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ginomai, gegona, gegenomhn: overlapping forms?

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ginomai, gegona, gegenomhn: overlapping forms?

Postby muminustrollus » Thu Feb 12, 2004 5:57 am

Is ginomai a deponent verb?

In that case how can it have a form both for perfect active gegona
and a form for perfect passive/middle gegenhmai? Is not just one form enough? The same seems to happen with the aorist with egenomhn and egenhthen.

Could anyone translate these forms so that I can see the difference between them or provide meaningful examples?

Another question is: why do I encounter ginomai in Mounce and gignomai in my Greek-French dictionary? Is ginomai koine Greek for gignomai?
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Re: ginomai, gegona, gegenomhn: overlapping forms?

Postby Bert » Sun Feb 15, 2004 1:48 pm

I am hardly qualified to answer your questions but I'm sure that someone will correct me if I go way off into left field.
muminustrollus wrote:Is ginomai a deponent verb?



Yes [face=SPIonic]gi/nomai[/face] is called a "deponent" verb. This verb is either used intransitively or as a passive (with an agent) or middle. I think that in the Greek mind all "deponent" verbs are that way.
muminustrollus wrote:In that case how can it have a form both for perfect active gegona
and a form for perfect passive/middle gegenhmai? Is not just one form enough? The same seems to happen with the aorist with egenomhn and egenhqen.

[face=SPIonic]e)geno/mhn [/face] is an older form, in the NT getting replaced by [face=SPIonic]e)genh/qhn[/face].
I am not sure if this is also the case with [face=SPIonic]ge/gona [/face]and [face=SPIonic]gege/nhmai [/face] but I think it is. One form would be enough but who is going to tell them :). Languages change and here we are in the middle of a change and have ended up with two forms for the same meaning.

muminustrollus wrote:Could anyone translate these forms so that I can see the difference between them or provide meaningful examples?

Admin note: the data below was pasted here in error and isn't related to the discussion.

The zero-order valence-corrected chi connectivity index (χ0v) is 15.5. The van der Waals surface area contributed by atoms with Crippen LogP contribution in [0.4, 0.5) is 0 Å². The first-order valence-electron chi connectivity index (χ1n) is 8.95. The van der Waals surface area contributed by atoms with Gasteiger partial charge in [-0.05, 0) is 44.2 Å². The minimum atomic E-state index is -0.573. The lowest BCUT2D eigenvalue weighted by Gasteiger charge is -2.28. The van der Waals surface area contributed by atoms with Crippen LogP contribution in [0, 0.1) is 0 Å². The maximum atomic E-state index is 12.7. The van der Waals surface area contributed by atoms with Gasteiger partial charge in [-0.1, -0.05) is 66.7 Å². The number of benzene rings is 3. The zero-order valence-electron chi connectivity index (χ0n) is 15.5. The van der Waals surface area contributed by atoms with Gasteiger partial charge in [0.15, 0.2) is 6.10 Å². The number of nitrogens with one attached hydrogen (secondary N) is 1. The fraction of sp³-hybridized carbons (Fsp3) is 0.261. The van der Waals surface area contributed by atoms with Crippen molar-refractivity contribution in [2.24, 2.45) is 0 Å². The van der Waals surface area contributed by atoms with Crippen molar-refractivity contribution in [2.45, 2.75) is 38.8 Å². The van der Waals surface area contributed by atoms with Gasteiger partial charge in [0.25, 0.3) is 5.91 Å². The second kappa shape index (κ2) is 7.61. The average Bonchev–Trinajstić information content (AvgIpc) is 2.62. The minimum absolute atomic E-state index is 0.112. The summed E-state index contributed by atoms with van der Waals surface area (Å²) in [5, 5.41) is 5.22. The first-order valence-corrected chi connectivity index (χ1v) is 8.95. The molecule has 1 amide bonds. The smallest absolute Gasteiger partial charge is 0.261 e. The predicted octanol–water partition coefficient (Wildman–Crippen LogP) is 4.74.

I don't think there is a difference in meaning between the two aorist forms. I am not sure about the two perfect forms but I think they are pretty well identical too.


muminustrollus wrote:Another question is: why do I encounter ginomai in Mounce and gignomai in my Greek-French dictionary? Is ginomai koine Greek for gignomai?

That's right.
For an explanation of Greek voice (that makes sense to me) check out http://www.ioa.com/~cwconrad/Docs/NewObsAncGrkVc.pdf.
This paper is quite technical. The following one is a little shorter and a bit easier to understand.
http://www.ioa.com/~cwconrad/Docs/UndAncGrkVc.pdf
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Postby Moerus » Mon Feb 16, 2004 7:00 pm

Gignomai is a deponent verb. But deponent verbs are not as easy in Greek as they are in Latin. In Greek 'deponent' signifies that the verb has passive or medium forms, but active sense.
Sometimes there are deponentia with future and aorist passive forms, but also deponentia with future and aorist medium forms. There are also deponentia with a passive form in the future, but a medium form in the aorist or vice versa.
But a second thing is that there are also active forms in Greek with passive sense. But with deponents these active forms with passive sense get an active sense also cause off the deponent character of the deponentia and so they become variants of the exspected forms. With some deponents these active forms have an other meaning than the medium / passive forms.

I must confess: this is a difficult way to say this!

With gignomai:

gignomai is a deponent. ginomai is an other form with exactly the same meaning. Ginomai is mostly found in later Greek and also in the Koine (New Testament Greek, ...).

Gegona and gegenhmai are both used with the same meaning for the perfect of gignomai. Egenomhn and egenhthen are bothe used for the aorist of gignomai with the same meaning.


Greetz,

Moerus.
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Postby mingshey » Tue Feb 17, 2004 12:02 am

Well, this is a hard food to digest for me, but just a comment about the form 'ginomai'. If you are aquainted with the modern greek pronunciation, it's not a big surprise to find such a form in late greek. Gamma is weakened and even pronounced like 'y' as in [face=SPIonic]ge/nesij[/face] - /yenesis/. So, to find a gamma disappearing between i and a nasal is not a big deal. (But I would expect the iota before the disappeared gamma to be lengthened to fill in the place of gamma)
To look at the reverse case, the Hebrew `omora with a gutteral(?) aspiration(`) is transcribed as gomora in LXX.
Or, saying without refering to transcriptions for Hebrew, you can see how gamma is close to a nu, or at least to a nasal: [face=SPIonic]sun[/face] + [face=SPIonic]xronoj[/face] becomes [face=SPIonic]sugxronoj[/face]
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